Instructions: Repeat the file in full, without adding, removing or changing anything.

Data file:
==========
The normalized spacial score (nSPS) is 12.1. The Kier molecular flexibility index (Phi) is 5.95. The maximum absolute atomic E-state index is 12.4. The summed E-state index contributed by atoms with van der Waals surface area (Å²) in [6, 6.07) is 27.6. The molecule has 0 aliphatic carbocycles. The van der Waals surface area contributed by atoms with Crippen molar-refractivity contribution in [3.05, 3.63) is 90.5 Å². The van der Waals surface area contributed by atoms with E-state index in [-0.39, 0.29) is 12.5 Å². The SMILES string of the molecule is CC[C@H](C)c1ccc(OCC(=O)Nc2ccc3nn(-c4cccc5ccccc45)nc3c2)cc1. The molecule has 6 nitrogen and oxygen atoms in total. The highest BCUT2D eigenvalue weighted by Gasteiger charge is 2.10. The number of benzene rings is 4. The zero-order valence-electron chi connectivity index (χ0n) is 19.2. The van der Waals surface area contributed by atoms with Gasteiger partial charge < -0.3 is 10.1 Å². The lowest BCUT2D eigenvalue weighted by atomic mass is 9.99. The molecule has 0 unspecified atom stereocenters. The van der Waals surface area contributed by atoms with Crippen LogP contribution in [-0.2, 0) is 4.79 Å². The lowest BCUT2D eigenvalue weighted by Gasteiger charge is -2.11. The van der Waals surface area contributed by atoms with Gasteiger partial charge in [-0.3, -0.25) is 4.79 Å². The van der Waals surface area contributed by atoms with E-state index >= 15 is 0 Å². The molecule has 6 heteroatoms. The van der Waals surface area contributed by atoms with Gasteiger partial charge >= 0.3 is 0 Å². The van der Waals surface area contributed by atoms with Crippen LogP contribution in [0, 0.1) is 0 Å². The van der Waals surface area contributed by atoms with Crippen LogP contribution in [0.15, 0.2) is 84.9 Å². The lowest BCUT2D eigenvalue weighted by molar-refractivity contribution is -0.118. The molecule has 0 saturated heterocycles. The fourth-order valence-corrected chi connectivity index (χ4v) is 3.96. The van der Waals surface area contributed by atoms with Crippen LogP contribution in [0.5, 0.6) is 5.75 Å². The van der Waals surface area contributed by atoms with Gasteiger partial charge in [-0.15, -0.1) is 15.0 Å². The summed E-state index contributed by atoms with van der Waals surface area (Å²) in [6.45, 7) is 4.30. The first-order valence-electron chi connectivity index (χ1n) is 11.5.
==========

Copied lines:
The normalized spacial score (nSPS) is 12.1. The Kier molecular flexibility index (Phi) is 5.95. The maximum absolute atomic E-state index is 12.4. The summed E-state index contributed by atoms with van der Waals surface area (Å²) in [6, 6.07) is 27.6. The molecule has 0 aliphatic carbocycles. The van der Waals surface area contributed by atoms with Crippen molar-refractivity contribution in [3.05, 3.63) is 90.5 Å². The van der Waals surface area contributed by atoms with E-state index in [-0.39, 0.29) is 12.5 Å². The SMILES string of the molecule is CC[C@H](C)c1ccc(OCC(=O)Nc2ccc3nn(-c4cccc5ccccc45)nc3c2)cc1. The molecule has 6 nitrogen and oxygen atoms in total. The highest BCUT2D eigenvalue weighted by Gasteiger charge is 2.10. The number of benzene rings is 4. The zero-order valence-electron chi connectivity index (χ0n) is 19.2. The van der Waals surface area contributed by atoms with Gasteiger partial charge < -0.3 is 10.1 Å². The lowest BCUT2D eigenvalue weighted by atomic mass is 9.99. The molecule has 0 unspecified atom stereocenters. The van der Waals surface area contributed by atoms with Crippen LogP contribution in [-0.2, 0) is 4.79 Å². The lowest BCUT2D eigenvalue weighted by Gasteiger charge is -2.11. The van der Waals surface area contributed by atoms with Gasteiger partial charge in [-0.3, -0.25) is 4.79 Å². The van der Waals surface area contributed by atoms with E-state index >= 15 is 0 Å². The molecule has 6 heteroatoms. The van der Waals surface area contributed by atoms with Gasteiger partial charge >= 0.3 is 0 Å². The van der Waals surface area contributed by atoms with Crippen LogP contribution in [0, 0.1) is 0 Å². The van der Waals surface area contributed by atoms with Crippen LogP contribution in [0.15, 0.2) is 84.9 Å². The lowest BCUT2D eigenvalue weighted by molar-refractivity contribution is -0.118. The molecule has 0 saturated heterocycles. The fourth-order valence-corrected chi connectivity index (χ4v) is 3.96. The van der Waals surface area contributed by atoms with Crippen LogP contribution in [0.5, 0.6) is 5.75 Å². The van der Waals surface area contributed by atoms with Gasteiger partial charge in [-0.15, -0.1) is 15.0 Å². The summed E-state index contributed by atoms with van der Waals surface area (Å²) in [6.45, 7) is 4.30. The first-order valence-electron chi connectivity index (χ1n) is 11.5.